Post-AWP Blues

Post-AWP Blues

This year was my first AWP.  I was prepared for the information overload, for the crowded elevators, for the snobbishness, for the holy-shit-that’s-Jane-Smiley feeling, for the casual run-ins with grad school classmates, for the awkward conversations with strangers, for the temptation to spend too much money at the book fair.

I was not prepared for the overwhelming sense of guilt about not writing.  You see, I am a professor, but not a creative writing professor.  I teach composition courses (and some critical thinking courses for good measure), four sections each semester.  This confession was met with countless looks of pity and head-shaking and condolences by other AWP conference-goers who teach three sections of creative writing and think they have it rough.  By comparison, my load is downright brutal.

During the academic year, my focus is on auxiliary verbs and MLA citations.  I grade research papers and facilitate classroom activities designed around exploring sentence structure.  After a full day of teaching and committee meetings and advising appointments and answering emails and prepping classes, I come home to spend my evenings grading papers.  And finally, at the end of the day, I have a few hours of free time before I go to bed around 1:00 a.m.  I fill those two or three hours with mindless television and clicking around the internet, or reading on a good day, because although I do have a very small amount of spare time, I don’t have even a small amount of spare energy.  Sometimes, it’s nearly impossible to even focus on a sitcom.  Writing is simply out of the question; there’s no intellectual or emotional energy left.  It all goes to my students and my job, and unfortunately, those things don’t involve creative writing.

Inhabiting my writer self for four glorious days at AWP — and more specifically, being able to shed my composition professor self mid-semester — made me acutely aware of just how out of touch with my true self I am for nine months of the year.  The phrase “emotional truth” doesn’t enter my consciousness from August through May, although “comma splice” is always at the forefront.  I arrived at AWP completely unaware of the recent John D’Agata scandal.  For a nonfiction writer, that’s downright embarrassing.  Comma splices are not me.  Questions of emotional truth vs. factual truth are…not that I ever contemplate them.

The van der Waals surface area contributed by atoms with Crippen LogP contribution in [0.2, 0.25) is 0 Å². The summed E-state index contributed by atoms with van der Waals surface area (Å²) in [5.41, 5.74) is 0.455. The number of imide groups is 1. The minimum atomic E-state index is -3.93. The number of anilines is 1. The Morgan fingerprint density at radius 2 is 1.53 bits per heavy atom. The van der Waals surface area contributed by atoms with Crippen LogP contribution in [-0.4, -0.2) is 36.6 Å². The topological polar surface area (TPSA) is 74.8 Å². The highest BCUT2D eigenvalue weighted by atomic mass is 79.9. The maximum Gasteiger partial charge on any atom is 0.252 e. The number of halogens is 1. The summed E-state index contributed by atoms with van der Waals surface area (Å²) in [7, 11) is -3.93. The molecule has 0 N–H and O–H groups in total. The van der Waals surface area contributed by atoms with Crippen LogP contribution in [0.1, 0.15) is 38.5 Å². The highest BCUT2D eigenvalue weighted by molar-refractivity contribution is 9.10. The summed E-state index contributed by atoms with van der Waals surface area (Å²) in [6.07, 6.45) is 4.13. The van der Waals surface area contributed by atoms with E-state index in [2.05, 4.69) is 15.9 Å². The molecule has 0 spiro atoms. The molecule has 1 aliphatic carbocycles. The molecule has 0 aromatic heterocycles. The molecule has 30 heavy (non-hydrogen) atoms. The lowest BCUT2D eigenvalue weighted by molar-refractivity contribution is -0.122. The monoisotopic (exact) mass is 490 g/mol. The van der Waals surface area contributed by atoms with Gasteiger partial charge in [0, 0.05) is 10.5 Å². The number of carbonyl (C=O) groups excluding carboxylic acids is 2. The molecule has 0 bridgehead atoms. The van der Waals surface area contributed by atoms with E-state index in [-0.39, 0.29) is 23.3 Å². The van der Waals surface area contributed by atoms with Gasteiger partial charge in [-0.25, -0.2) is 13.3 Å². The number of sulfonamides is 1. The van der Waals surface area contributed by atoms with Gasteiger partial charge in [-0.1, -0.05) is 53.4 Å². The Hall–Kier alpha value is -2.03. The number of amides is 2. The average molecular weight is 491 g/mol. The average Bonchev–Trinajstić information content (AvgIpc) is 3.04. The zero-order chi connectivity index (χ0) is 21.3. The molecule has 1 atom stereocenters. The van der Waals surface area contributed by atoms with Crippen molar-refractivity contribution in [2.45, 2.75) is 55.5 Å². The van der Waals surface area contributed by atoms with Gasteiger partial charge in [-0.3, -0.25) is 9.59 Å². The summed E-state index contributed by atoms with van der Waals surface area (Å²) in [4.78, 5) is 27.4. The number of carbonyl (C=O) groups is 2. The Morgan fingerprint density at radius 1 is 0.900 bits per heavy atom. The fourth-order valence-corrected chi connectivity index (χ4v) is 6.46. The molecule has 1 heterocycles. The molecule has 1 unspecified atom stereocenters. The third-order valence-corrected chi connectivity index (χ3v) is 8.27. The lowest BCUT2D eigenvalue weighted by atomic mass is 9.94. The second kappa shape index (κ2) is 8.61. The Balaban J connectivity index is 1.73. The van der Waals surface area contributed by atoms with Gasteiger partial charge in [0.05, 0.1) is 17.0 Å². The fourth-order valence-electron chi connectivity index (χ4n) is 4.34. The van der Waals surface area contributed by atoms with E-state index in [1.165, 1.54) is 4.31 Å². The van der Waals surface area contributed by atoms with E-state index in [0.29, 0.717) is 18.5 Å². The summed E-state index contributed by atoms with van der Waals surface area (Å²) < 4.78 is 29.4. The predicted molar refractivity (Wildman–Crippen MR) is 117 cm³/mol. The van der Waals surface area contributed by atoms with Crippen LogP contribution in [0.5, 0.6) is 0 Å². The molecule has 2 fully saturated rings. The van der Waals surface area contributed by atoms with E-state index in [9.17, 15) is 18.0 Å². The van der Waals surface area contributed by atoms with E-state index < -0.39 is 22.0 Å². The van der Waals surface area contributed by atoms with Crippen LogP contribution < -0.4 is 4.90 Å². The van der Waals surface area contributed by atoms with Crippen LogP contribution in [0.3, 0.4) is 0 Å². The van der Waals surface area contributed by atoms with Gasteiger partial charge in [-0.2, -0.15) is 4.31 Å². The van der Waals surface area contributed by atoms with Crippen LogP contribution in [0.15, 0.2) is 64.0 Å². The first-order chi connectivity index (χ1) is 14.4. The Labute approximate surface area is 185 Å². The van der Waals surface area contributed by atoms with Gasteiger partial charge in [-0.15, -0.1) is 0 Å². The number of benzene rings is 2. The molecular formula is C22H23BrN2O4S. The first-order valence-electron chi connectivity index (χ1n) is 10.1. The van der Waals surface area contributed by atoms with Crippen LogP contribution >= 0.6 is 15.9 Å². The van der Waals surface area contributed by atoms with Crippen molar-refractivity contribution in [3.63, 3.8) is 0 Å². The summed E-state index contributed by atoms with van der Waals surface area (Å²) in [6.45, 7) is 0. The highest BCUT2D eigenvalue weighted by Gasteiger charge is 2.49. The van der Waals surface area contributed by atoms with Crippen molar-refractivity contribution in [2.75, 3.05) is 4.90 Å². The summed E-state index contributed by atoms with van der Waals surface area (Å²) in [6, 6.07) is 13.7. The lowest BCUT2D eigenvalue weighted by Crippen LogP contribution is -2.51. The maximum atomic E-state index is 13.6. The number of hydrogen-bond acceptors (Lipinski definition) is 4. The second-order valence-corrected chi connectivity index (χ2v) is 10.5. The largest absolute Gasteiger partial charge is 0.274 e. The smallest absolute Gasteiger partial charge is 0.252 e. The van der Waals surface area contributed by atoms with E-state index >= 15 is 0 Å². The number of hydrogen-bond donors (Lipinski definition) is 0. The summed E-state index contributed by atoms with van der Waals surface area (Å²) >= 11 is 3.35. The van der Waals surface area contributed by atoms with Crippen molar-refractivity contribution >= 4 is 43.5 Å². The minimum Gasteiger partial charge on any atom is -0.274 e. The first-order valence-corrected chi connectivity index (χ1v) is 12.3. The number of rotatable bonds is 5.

I’m not sure what to do about this distressing realization.  It’s no wonder I feel so listless all year long.  It’s not just because I don’t sleep enough during the school year on account of the grading.  It’s not just because the students wear me down.  It’s because  I don’t get to be myself — it’s because I have to set aside who I am and what I do and what I care about.  It’s because I have to sacrifice my true calling in order to get through stack after stack of papers.

The problem is that the paycheck is absolutely necessary, as is the health insurance.  If I hadn’t  spent the last four years sacrificing my writing for these necessities, though, I can’t help but think that my name would have graced the cover of more than just one journal at the AWP book fair.  I’m a good writer…but doing my best work necessitates having the energy to do the work.  Energy to think, energy to feel, energy to probe, energy to question, energy to write and re-write and submit.

I had some variation of this conversation with a number of grad school classmates this weekend; we’re all a little shell-shocked by a post-MFA life that simply doesn’t live up to our expectations.  We were warned, of course, but knowing the reality and living the reality are different beasts.  My friend Jeff said it best.  He said that he’s not happy working his ass off and never writing poems, but that if he was writing poems and starving it would just be a different kind of unhappy.  We have to choose which form of unhappiness to embrace…and that’s a no-win situation.

The bottom line is that my job isn’t going away.  That much I know for certain.  They key, then, is to figure out how to minimize the effects.  If anyone out there knows how to teach four classes and grade literally hundreds of pages of student work while also maintaining a writing life, please let me know.  I am in dire need of a solution.  If I don’t find one soon, I’m afraid that my writer side will shrivel up and disappear completely.  As it is, it’s getting harder and harder to cajole her into making an appearance each summer…

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